Getting deadly

 Local Aboriginal elder Eric Bell was thrilled at the turn out for Deadly Day last week.

“I think it was brilliant seeing everybody there,” Mr Bell said.

Deadly Day is organised by local Aboriginal community members as a day for people from Aboriginal backgrounds to get together.

Last Monday, students from five different schools, with the help of Mr Bell, came together to celebrate being Aboriginal.

About 40 Aboriginal students celebrated the day.

The schools that participated were Yass High, Yass Public, Mt Carmel, Berinba and Boorowa Central School.

Though the day is only new and only celebrated in Yass, Mr Bell wants to celebrate Deadly Day twice a year, every year.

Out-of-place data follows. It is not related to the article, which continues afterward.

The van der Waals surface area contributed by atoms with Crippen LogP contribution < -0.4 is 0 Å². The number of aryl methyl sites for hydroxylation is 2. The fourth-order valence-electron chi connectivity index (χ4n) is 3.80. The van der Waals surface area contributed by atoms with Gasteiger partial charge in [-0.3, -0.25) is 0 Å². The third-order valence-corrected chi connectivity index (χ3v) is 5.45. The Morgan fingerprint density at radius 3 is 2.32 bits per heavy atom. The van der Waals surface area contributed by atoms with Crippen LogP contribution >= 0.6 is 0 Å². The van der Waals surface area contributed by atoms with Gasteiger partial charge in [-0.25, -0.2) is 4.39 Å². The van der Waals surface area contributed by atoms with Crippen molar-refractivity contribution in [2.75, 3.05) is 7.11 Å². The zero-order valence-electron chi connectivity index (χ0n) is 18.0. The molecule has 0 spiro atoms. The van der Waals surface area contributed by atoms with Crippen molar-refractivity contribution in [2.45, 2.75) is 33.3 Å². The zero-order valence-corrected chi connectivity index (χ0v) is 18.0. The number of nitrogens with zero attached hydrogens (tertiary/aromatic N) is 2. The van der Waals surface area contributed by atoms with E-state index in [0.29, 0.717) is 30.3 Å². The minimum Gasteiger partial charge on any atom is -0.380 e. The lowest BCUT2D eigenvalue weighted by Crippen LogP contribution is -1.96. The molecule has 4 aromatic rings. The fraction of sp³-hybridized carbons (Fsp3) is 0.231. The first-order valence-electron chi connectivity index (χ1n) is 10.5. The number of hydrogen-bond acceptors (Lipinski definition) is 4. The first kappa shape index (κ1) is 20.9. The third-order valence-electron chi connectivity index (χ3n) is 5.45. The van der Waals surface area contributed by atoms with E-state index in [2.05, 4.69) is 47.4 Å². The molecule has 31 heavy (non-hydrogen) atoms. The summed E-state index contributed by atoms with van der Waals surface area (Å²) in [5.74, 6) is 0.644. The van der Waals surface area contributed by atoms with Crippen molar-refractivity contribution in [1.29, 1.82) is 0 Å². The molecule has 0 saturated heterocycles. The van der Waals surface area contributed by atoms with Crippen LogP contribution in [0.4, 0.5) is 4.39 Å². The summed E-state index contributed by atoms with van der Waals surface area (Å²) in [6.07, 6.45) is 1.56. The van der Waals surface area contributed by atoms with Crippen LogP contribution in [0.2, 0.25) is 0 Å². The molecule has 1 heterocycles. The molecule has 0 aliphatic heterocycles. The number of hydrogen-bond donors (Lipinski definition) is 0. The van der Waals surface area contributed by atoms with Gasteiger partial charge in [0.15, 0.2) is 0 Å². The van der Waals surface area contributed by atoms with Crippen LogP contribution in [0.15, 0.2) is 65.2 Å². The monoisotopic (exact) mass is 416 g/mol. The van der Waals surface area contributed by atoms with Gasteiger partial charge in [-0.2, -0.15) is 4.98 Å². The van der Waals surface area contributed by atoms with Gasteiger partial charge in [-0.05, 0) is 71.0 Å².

The day featured many dances, lots of socialising and a sausage sizzle.

The dances were about many Australian animals and how they move, walk and eat.

They were entertaining and the dancers had lots of fun.

After a couple of dances some parents, teachers and friends actually got up and danced.

The sausage sizzle was very successful with a number of people lining up for a good sausage or two.

The day was celebrated on Ngunnawal land but was open to all Aboriginal groups.

The main agenda of the day was to conduct a meeting about the student’s education.

The Aboriginal Education Consultative Group (AECG) worked with the people at the event on ways to further assist Aboriginal students.

A dance group which performed at Riverbank Park. Photo: Lawrence Mercieca

A dance group which performed at Riverbank Park. Photo: Lawrence Mercieca